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Jan. 14, 2013 /PRNewswire/ -- A new
survey on college costs and college selection finds that three out of four U.S. families are willing to increase their student loans or debt, take on a second job, or sell a car, so their children can attend college. This despite the fact that college affordability and excessive student loan debt are the top two concerns parents have when it comes to college.
"These survey results point directly to the reason student loan debt is outpacing credit card debt for the first time in history—we continue to push a college selection timeline that forces families to make poor financial decisions," said
Frank Palmasani, a veteran guidance counselor and former college admissions director, creator of the Financial Fit™ program, and author of
Right College, Right Price. "What is needed is a radical change in how families approach their college search."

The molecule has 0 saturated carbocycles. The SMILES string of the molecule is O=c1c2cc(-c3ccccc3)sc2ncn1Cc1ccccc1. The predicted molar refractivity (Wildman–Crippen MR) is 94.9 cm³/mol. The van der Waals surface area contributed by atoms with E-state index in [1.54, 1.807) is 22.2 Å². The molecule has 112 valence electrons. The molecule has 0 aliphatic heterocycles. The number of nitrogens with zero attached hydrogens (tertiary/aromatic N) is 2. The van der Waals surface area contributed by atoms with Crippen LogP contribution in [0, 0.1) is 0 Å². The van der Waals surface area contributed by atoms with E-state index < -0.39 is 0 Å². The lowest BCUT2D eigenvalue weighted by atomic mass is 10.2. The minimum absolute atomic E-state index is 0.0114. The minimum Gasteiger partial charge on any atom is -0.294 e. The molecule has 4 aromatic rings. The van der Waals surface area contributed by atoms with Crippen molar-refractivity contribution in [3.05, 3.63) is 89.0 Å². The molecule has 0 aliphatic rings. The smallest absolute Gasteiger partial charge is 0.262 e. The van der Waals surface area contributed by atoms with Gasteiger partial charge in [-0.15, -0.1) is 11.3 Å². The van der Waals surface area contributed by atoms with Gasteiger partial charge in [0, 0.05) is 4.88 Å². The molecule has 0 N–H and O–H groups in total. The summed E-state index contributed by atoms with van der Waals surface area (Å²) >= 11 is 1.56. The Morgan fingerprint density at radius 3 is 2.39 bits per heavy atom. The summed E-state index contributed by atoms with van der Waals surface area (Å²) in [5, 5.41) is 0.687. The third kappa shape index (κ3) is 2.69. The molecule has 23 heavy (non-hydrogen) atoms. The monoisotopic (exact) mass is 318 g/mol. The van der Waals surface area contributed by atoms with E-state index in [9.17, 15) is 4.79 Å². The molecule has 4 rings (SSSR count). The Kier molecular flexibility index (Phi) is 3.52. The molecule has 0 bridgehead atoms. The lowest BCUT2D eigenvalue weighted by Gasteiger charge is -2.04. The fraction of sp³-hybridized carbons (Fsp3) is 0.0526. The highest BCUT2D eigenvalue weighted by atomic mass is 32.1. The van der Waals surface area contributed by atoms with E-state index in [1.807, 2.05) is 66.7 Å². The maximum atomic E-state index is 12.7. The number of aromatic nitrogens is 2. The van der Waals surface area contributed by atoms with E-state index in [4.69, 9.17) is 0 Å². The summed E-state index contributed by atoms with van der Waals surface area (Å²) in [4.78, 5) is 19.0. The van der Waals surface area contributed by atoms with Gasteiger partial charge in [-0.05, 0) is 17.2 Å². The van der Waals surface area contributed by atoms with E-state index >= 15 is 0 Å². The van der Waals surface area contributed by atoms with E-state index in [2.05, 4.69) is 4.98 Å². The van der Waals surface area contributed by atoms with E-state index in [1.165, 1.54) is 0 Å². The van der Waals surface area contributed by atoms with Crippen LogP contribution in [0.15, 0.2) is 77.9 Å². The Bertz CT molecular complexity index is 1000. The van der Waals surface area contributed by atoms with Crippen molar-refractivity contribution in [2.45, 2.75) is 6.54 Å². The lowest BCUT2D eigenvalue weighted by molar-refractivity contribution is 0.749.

The survey by
CollegeCountdown.com, which polled more than 3,000 adults with at least one college-bound child in their household, also found that nearly 80 percent of respondents reported some level of anxiety associated with paying for college.
A quarter of the parents surveyed, however, have not factored college affordability into their search process, while
46 percent are
unsure how much total debt is their child is willing to take on to pay for college and
38 percent are
unsure how much household debt they are willing to commit.
"Families are told 'don't look at the sticker price—it's not real,' and they believe it because it's true," said Palmasani. "But that doesn't necessarily mean that a school is going to be affordable. Under a blanket of false security, students spend junior and early senior year selecting colleges, testing, and applying, all the while falling more and more in love with their top pick, which may well be unaffordable."